Having lost her father soon after she dropped out of law school, she is plagued by guilt, believing she added to the stresses of his life, and might have contributed to his death. But she knows too she would never have been happy as a lawyer. She isn’t particularly happy as a barmaid but it’ll do until she figures her life out. Like teaching women a creative writing class was meant to bring in extra money for her, but turned into something else entirely.
She finds herself, at first, teaching literacy classes to women who have never had the chance to learn how to read and write because their responsibility was to get married.
Erotic stories for Punjabi widows
The word widow comes with its own connotations – sexless is a big part of that I think. As if without your husband you are not supposed to want love and to love someone in return. Much to Nikki’s surprise, within the walls of her classroom, she learns that these widows are anything but – these women didn’t stop living when their husbands died, they didn’t stop wanting pleasure or wanting to give it. Within her creative writing workshops as Nikki calls them, they let those parts of themselves out – and yes, there are actual erotic short stories to tantalise you within this book.
But those really pale in comparison to the reality of these women – these wonderfully funny, supportive women who are there for each other when no one else in their community will be. And Nikki does everything she can to ensure the classes can continue, hiding the reality of them from the very traditional minded Kulwinder, who organised them in the first place. She is part of the community centre board, and wants more money and attention to be given to the women of the community – and the success of her literacy classes was supposed to be the proof she needed for the men on the board to give her more for the women.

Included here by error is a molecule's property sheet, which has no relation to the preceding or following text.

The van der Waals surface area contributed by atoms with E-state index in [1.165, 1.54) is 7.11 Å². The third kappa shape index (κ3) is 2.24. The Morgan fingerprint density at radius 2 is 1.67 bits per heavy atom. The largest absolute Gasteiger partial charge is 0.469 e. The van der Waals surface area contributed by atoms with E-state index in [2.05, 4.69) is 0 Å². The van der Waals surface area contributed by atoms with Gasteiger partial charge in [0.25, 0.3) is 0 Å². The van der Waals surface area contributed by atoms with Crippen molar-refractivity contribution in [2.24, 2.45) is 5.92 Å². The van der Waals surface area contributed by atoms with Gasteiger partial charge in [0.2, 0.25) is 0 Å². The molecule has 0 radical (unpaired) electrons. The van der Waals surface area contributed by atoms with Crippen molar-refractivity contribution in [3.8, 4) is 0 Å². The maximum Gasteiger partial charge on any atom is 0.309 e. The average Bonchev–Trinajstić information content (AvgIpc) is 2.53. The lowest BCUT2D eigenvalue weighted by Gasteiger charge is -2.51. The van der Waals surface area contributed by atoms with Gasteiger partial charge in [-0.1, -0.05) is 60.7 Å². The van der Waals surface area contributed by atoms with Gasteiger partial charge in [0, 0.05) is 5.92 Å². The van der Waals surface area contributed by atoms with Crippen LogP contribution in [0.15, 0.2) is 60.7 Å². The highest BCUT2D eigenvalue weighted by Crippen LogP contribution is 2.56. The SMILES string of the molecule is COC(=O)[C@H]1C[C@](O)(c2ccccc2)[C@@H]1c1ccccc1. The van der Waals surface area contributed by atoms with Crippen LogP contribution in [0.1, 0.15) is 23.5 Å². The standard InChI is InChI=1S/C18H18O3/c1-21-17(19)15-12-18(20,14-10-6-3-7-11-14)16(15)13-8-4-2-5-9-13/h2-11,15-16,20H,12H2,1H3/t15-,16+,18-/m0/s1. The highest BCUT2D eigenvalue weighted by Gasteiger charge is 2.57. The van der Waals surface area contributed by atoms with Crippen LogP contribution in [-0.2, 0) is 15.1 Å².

… and I dare you think of the word aubergine the same way after this. Nods. Or any vegetable for that matter!
Surprisingly, yes there’s a mystery to be had in his book. Kulwinder is grieving herself for her daughter. She arranged her marriage to a man she thought was a suitable groom, because that’s how things are done in their community. The marriage crumbled quickly, but Kulwinder did not support her daughter, instead giving her an impossible choice to make because that’s what she was taught to do.
Her daughter’s husband insists that it was suicide, but Kulwinder suspects differently, but is simply too afraid for her life and her husband’s to push it too far. This part of the narrative was an odd fit at first, before I realised just how it did fit in. After, all honour killings are the last thing I expected in a book like this.
This part works because Jaswal makes it an intimate story, showing us the people who are affected by it, and the community who wonders what really happened. This is something women live in fear of all around the world, and she treats it with the respect it deserves. She draws Nikki into that narrative, building on the simmering tension between Kulwinder (and tradition) and Nikki (not exactly traditional) and forcing them to see each other differently.
Jaswal has written a novel that takes on what it means to be a woman and a widow in a community steeped in tradition. She takes care to show that as much as there are people who dare not stray from tradition, there are those (no matter their age) who just need the slightest nudge to realise that they can break free of their tradition, and there are those who value what it has to offer — Nikki’s sister being one. The characters in this book all have their different views on it, and some change and some don’t.
Jaswal has taken on a mighty task here, showing the good and the bad of tradition, but she succeeds with flying colours for me because the women in her story are funny, relatable women who may throw off their traditions or embrace them, but whatever their choice, they realise it is their choice to make.